The Secondary Schools Football League (SSFL) has been plunged into a crisis over sponsorship involving champion team Naparima College.
Yesterday’s planned television broadcast of defending champions Naparima’s Premier Division opener against St Mary’s College by one of the League’s sponsors, Sportsmax, was cancelled after the Naparima team appeared on the field with a uniform that ran contrary to the sponsorship arrangement agreed to by the SSFL’s general council.
League president William Wallace confirmed that before the match yesterday, he was informed that, “if the agreement is breached, that Sportsmax would not carry the game.”
As a result of yesterday’s happenings, the continued sponsorship of the SSFL by Digicel and Sportsmax is therefore now hanging in the balance.
“A letter has already been sent to me by Digicel, indicating to me that once the breach takes place that they will have to reconsider their sponsorship commitment to the SSFL,” Wallace told the Express yesterday.
In response, the SSFL’s executive will hold an emergency meeting today to discus what action to take ahead of this weekend’s second round of fixtures.
An emergency meeting of the League’s general council is also scheduled for Monday.
Wallace stressed that Naparima had violated a general council decision by the placement of the logo of their school’s sponsor on the front of the team’s uniform.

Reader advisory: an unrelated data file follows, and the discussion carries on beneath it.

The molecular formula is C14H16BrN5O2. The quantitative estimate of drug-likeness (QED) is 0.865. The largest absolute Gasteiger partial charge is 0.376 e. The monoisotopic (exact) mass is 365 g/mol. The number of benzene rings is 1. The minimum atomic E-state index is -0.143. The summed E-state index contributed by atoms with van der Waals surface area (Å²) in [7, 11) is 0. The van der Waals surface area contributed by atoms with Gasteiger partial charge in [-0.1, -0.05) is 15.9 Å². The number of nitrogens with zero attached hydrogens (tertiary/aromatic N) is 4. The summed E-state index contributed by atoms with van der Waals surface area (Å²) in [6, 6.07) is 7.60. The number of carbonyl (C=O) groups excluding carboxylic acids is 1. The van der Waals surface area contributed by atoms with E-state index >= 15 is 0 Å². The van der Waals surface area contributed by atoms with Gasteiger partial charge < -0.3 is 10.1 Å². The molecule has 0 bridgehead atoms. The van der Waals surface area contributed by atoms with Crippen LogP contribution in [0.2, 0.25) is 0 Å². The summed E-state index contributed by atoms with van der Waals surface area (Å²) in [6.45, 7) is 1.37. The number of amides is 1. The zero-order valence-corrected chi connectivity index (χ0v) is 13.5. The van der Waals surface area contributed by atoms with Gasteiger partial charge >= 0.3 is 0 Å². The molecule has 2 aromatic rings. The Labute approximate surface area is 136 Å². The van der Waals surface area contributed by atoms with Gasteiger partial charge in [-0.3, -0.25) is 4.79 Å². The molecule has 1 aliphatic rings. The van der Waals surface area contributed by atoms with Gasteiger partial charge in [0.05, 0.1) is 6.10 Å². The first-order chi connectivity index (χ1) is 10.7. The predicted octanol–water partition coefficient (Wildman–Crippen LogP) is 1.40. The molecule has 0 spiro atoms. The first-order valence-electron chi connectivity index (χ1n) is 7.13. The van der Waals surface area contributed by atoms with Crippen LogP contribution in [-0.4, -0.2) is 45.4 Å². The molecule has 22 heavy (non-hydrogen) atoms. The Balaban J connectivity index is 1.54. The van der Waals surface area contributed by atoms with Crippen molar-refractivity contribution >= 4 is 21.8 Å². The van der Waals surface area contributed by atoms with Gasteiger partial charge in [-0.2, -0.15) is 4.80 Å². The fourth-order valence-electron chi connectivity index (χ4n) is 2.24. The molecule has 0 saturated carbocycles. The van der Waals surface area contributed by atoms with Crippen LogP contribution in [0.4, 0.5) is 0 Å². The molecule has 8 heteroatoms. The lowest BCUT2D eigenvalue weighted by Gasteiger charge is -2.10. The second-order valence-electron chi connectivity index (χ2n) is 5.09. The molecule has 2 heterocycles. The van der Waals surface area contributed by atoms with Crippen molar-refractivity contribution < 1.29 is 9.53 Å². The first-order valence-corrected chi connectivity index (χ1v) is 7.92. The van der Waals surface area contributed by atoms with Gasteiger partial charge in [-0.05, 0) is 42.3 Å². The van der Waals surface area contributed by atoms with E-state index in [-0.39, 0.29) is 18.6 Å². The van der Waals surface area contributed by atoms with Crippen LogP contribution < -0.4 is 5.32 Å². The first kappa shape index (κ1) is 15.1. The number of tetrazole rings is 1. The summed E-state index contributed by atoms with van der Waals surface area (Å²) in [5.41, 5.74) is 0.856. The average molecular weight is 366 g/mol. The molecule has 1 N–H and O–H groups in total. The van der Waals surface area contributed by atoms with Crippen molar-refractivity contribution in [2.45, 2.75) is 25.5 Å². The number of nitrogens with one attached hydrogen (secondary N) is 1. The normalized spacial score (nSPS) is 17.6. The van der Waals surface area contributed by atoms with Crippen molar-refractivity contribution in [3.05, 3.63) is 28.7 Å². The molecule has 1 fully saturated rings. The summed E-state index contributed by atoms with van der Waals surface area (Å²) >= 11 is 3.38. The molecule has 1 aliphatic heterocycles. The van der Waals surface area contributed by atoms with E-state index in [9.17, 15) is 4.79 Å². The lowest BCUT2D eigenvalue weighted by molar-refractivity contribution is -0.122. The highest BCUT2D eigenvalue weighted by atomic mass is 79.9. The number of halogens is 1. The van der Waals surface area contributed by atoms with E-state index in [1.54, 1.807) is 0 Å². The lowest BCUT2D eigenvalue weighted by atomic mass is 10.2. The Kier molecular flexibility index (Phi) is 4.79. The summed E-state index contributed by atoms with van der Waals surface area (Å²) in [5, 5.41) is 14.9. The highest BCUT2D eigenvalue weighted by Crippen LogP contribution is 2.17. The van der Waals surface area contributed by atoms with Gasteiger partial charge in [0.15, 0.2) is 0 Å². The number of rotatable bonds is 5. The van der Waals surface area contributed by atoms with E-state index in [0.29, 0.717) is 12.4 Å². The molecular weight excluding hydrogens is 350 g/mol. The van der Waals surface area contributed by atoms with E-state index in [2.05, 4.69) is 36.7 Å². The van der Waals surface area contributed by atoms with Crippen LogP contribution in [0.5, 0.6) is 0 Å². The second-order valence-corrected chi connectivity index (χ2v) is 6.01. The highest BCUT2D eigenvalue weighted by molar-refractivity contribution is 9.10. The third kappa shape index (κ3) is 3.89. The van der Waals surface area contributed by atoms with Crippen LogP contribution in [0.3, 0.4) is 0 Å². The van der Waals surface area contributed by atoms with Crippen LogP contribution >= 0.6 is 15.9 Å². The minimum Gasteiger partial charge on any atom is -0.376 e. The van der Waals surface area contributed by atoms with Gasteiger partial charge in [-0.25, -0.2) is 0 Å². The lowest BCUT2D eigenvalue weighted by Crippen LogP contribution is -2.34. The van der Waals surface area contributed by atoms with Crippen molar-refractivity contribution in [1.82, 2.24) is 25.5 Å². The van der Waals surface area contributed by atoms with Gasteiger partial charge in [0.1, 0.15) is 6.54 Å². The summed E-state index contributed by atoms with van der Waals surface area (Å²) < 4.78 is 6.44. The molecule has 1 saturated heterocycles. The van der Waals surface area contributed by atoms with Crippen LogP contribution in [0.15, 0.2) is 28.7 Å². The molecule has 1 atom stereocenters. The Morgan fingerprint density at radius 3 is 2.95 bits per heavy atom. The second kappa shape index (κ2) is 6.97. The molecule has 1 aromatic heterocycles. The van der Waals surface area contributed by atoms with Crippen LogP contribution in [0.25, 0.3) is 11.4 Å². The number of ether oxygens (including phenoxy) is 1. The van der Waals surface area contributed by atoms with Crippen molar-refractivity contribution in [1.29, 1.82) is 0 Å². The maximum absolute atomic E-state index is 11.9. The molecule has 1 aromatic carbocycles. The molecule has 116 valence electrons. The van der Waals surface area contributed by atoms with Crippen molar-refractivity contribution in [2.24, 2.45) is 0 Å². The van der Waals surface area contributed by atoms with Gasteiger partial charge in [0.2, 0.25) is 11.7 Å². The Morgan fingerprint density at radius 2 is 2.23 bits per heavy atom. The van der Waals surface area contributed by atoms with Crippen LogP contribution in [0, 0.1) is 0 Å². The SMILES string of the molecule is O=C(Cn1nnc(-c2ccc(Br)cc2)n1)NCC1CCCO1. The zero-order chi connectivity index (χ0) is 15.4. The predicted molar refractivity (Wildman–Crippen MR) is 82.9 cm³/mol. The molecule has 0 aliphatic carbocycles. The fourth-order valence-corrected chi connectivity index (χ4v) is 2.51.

“It was a general council decision that was breached. Our constitution clearly states that a general council decision is binding.”
The president further explained that the general council had agreed that the logos that would go on the front of the jerseys of the Premier Division teams would be those of sponsors First Citizens Bank, Shell and Digicel, along with the school’s logo. IHe added, “The schools were given two spots, a sleeve and one leg of the trousers,” for their individual sponsors.
Wallace said the general council had voted 25-1, with three abstentions in favour of this positioning. And he said the Naparima representative had voted against.
Upon hearing “rumours” that the school was preparing to wear uniforms that went against the general council’s ruling, Wallace said, “I sent a letter to the (Naparima) principal explaining how we arrived at the position...I wanted to get some direction from him, or clarity but I did not get a response.”
Wallace also said he had told the schools that the SSFL would meet with its sponsors in December to review its contracts, and that their issues over sponsorship would be raised then.
However, Naparima’s actions have now brought the matter to a head.